Citing the "serious nature of his conduct," a Philadelphia judge on Monday denied a request by lawyers for Msgr. William J. Lynn to free the 61-year-old former archdiocesan official on bail while he appeals his child-endangerment conviction.
Common Pleas Court Judge M. Teresa Sarmina rejected the motion by defense lawyers Jeffrey M. Lindy and Alan J. Tauber after an often acrimonious 15-minute hearing.
On July 24, Sarmina sentenced Lynn to three to six years in prison after a jury found him guilty of child endangerment in the landmark Catholic clergy sex-abuse trial.
Lynn was not at the hearing. He had waived his right to be present and is at the state prison at Camp Hill near Harrisburg.
Lynn - the first church official charged and convicted of a supervisory role in the church sex-abuse scandal - was secretary for clergy from 1992 to 2004, during which time he was responsible for investigating allegations against priests. Though Lynn was never accused of sexual abuse, prosecutors alleged that he enabled priests to prey on children by moving them among Philadelphia-area parishes.
Lindy told Sarmina he believed Lynn should be granted bail pending appeal because there is "better than a 50-50 chance" the state Superior Court would agree with the defense claim that prosecutors improperly used the child-endangerment law to charge a church official who acted only as a supervisor.
"This is the first case in the history of the commonwealth in which the [child endangerment] law has been applied against a supervisor at Msgr. Lynn's level," Lindy argued.
Assistant District Attorney Patrick Blessington said that under state criminal court rules a criminal defendant convicted and sentenced to more than two years in prison has no right to bail.
"This is absolute ignorance of the law," Blessington said. "It's literally a waste of the court's time."
In another development, Lindy said that he and Tauber will not represent Lynn in his appeal.
Lindy said church officials had told him they decided to cap the legal costs in Lynn's case by paying an undisclosed flat fee to the Buchanan Ingersoll & Rooney law firm.
Lindy, who has represented Lynn for eight years, said the flat fee was "very limited" and would essentially have meant representing Lynn free.
Buchanan lawyer Thomas A. Bergstrom, who, with Lindy and Tauber, defended Lynn at trial, confirmed that he and Buchanan associate Allison Khashkelis will continue representing Lynn on appeal.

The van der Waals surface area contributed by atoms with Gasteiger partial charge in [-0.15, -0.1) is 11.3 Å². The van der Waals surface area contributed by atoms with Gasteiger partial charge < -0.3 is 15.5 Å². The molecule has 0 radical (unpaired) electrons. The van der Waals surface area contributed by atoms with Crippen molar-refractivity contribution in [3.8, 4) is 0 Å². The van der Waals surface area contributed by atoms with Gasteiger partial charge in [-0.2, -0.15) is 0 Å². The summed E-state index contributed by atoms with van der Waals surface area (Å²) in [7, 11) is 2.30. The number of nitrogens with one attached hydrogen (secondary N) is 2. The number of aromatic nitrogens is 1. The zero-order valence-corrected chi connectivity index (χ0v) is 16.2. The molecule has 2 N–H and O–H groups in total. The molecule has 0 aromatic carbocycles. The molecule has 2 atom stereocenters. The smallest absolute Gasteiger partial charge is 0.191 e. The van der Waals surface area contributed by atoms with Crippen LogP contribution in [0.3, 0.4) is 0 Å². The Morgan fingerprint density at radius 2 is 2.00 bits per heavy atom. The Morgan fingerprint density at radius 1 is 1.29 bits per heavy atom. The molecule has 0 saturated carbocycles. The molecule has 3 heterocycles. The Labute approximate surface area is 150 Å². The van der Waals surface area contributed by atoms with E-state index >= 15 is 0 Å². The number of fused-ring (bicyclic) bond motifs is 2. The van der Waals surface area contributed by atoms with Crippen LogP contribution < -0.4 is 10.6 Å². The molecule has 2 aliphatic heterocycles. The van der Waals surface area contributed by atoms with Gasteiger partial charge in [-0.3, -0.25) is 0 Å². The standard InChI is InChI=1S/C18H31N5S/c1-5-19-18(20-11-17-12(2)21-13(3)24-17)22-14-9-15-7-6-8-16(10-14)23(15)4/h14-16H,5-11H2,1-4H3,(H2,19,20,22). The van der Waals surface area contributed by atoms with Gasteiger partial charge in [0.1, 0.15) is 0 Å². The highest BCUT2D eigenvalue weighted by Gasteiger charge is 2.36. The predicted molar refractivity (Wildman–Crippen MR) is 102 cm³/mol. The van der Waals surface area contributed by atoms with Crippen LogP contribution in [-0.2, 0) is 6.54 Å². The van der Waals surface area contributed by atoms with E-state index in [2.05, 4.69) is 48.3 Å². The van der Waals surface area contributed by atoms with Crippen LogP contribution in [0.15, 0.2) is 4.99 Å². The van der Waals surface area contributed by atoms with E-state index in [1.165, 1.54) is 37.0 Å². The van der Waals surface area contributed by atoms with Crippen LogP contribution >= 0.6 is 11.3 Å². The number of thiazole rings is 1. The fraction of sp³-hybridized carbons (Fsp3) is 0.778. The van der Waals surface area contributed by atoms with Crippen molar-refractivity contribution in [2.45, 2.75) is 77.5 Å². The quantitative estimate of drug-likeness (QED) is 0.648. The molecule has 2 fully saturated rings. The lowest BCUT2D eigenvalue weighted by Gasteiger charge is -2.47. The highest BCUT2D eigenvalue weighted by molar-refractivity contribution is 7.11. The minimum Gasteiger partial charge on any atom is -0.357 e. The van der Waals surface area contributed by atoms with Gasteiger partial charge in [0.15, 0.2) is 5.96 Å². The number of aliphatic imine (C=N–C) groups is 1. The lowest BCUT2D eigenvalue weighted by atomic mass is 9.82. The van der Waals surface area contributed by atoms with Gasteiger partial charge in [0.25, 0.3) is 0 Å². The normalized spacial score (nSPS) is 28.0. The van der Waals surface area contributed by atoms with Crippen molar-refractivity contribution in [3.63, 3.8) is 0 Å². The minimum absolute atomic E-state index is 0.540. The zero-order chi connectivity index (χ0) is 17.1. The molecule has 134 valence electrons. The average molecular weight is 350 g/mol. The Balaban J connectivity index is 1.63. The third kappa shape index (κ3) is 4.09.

Earlier this year church officials said they had spent $11.6 million in legal costs since the District Attorney's Office began its probe a decade ago.
Even as Lynn's case played out, legal sparring began anew in the Sept. 4 trial of a former archdiocesan priest and parochial school teacher charged with sexually assaulting a 10-year-old altar boy at a Northeast parish.
The District Attorney's Office filed a motion opposing efforts by Bernard Shero's lawyer to keep evidence of Shero's attempted suicide out of his trial.
Shero, 49, and former priest Charles Engelhardt, 65, are charged with rape and related sex charges involving molestation of a 10-year-old altar boy at St. Jerome's parish in the late 1990s. Both were originally charged with Lynn and two other priests, but Sarmina agreed to sever their cases.
According to court documents, Shero's lawyer was called Feb. 9, 2011, and told Shero would be charged in the church sex-abuse case and should surrender to detectives the next day.
When Shero did not appear, the documents read, detectives went to his Bristol apartment. Inside, they found Shero staggering and incoherent and learned he had overdosed on sleeping pills.
On Shero's dining room table was a suicide note to his parents. The note, attached to the court filing, tells his parents he will be arrested and adds, "There is no way I could survive another fight . . . I along with our family will be dragged through the mud and in the end, whether innocent or guilty, I will have nothing and you will have to live with the ridicule and shame."
Defense attorney Burton A. Rose said he could not comment because of a gag order imposed by Sarmina.
In their motion to use Shero's suicide attempt and note to his parents, prosecutors said Pennsylvania courts had long permitted evidence of attempted suicide to prove "consciousness of guilt."
Sarmina has not ruled on the issue.
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